That’s the last thing Dana Vollmer glimpses before she dives into the clear water during the preliminaries of the 100m butterfly in Rio.
The road to Rio has been bumpy—literally. A year and a half earlier Vollmer was eight months pregnant and ordered to bed rest. The inactivity drives her crazy. As many swammers can attest, when the pool and the sport is taken away or kept from us the more deeply it calls to us.
Then and there, Vollmer vows to get back into the water and see how far she can come back.
It’s the word that Vollmer has chosen to write on her right foot—the foot whose toes are curled around the front of the starting block that day in Rio. The word is the last thing to go through her mind before the starter’s gun goes off and she launches into the void.
Don’t Call it a Comeback
When Dana Vollmer stepped away from the sport in 2013, no one would have faulted her for retiring.
At the London Olympics the year before Vollmer set the world record in the 100m butterfly on her way to winning gold. She’d add a couple relay gold medals to cap a successful Olympics. It seemed like the perfect swan song to a successful and long career in the pool.
Vollmer qualified for her first Olympic Trials at age 12. Won a gold medal in Athens as part of the world record setting 4×200 free relay squad. She later missed the Beijing team, and then rebounded for the 3-medal performance in London.
After the 2013 FINA World Championships Vollmer quietly walks away from the sport. While there is no retirement ceremony, she takes a step back. The constant fatigue, the training cycles and endless laps have taken their toll, and she is ready to get her life outside of the pool started.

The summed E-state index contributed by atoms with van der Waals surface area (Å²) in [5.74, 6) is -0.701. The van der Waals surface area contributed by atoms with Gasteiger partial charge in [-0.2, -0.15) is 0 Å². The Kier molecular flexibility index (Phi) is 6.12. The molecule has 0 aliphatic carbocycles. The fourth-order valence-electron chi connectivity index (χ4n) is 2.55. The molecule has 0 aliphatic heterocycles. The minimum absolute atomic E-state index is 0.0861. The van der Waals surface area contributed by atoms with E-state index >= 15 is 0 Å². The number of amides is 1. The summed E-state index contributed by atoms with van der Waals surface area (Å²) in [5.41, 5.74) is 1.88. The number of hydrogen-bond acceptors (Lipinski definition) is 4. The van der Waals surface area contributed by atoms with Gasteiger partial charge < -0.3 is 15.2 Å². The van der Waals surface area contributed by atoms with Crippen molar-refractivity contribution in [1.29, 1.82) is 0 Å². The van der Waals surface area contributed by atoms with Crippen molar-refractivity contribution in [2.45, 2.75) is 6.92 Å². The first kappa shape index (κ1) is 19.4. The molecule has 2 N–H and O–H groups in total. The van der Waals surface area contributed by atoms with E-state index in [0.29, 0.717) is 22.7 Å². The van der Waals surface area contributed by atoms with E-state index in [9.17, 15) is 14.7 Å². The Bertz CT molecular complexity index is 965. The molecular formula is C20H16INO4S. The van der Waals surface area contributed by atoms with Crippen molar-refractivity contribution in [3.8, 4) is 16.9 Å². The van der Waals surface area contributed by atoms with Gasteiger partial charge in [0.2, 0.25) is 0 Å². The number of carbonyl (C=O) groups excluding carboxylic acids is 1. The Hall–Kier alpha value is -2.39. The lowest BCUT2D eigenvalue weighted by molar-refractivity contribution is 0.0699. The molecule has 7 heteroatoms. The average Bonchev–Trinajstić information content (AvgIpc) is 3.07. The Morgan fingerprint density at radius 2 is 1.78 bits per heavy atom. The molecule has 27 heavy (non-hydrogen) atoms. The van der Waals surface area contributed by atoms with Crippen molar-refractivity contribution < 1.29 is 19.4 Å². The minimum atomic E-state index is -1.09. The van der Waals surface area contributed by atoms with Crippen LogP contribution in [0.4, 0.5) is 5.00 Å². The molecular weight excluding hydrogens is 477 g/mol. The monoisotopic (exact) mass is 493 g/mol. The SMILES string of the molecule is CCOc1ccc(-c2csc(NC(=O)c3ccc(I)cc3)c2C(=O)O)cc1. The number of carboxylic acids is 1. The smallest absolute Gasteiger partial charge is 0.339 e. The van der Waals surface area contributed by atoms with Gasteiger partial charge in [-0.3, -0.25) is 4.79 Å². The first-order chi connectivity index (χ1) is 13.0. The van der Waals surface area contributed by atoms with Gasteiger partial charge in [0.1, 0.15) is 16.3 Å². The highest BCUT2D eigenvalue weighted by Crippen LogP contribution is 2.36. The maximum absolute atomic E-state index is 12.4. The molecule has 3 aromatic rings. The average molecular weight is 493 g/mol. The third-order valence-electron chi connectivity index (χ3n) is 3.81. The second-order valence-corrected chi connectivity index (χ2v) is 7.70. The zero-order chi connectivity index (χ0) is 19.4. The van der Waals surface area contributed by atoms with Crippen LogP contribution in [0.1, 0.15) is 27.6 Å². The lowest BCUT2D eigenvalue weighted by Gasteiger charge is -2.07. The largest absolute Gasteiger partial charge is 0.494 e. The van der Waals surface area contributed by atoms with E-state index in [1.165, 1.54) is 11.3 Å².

In 2015, her and her husband, former Stanford swimmer Andy Grant, have their first son, Arlen Jackson Grant. Eight months into her pregnancy she is ordered to bed rest. The life long athlete is forced to do the one thing she struggles with most—not being active.
“I was getting antsy,” she says . “All I wanted to do was move.”
A few weeks after giving birth to her son, Arlen Jackson Grant, Vollmer is back in the water in the familiar waters of the Cal Berkeley pool. The break from the pool refreshes her outlook on the sport.
A few months later she is back on the national stage, making the finals at US Nationals in the 100 butterfly. At Olympic Trials she places second, good enough to qualify for the team going to Rio.
While Vollmer writes the word forward on her foot during the prelims of the 100m butterfly, for finals she writes the first name of her newborn son, Arlen.
Looking down and seeing his name would give her the perspective she needed to stay poised in the pressure-cooker of an Olympic final.
“He doesn’t care if I have a bad race,” said Vollmer.
With the name of her son on her foot, Vollmer takes the bronze medal in the 100m butterfly in Rio.
Staying calm in the middle of the storm
The stress of competition is real. The lights, the expectations, friends, teammates and family—they combine to create pressure.
Although there are things we can do to better deal with the mental aspects of anxiety and pre-race nerves, the physical symptoms of pressure and competition are universal. We all experience the same blast of stress before a competition.
One study  of ballroom dancers found that the stress response before competing was similar to someone jumping out of a plane for the first time.
The stress response was also nearly uniform across the experience levels of the ballroom dancers. The physical response to competition was the same whether they had competed twenty times in the past year or not at all.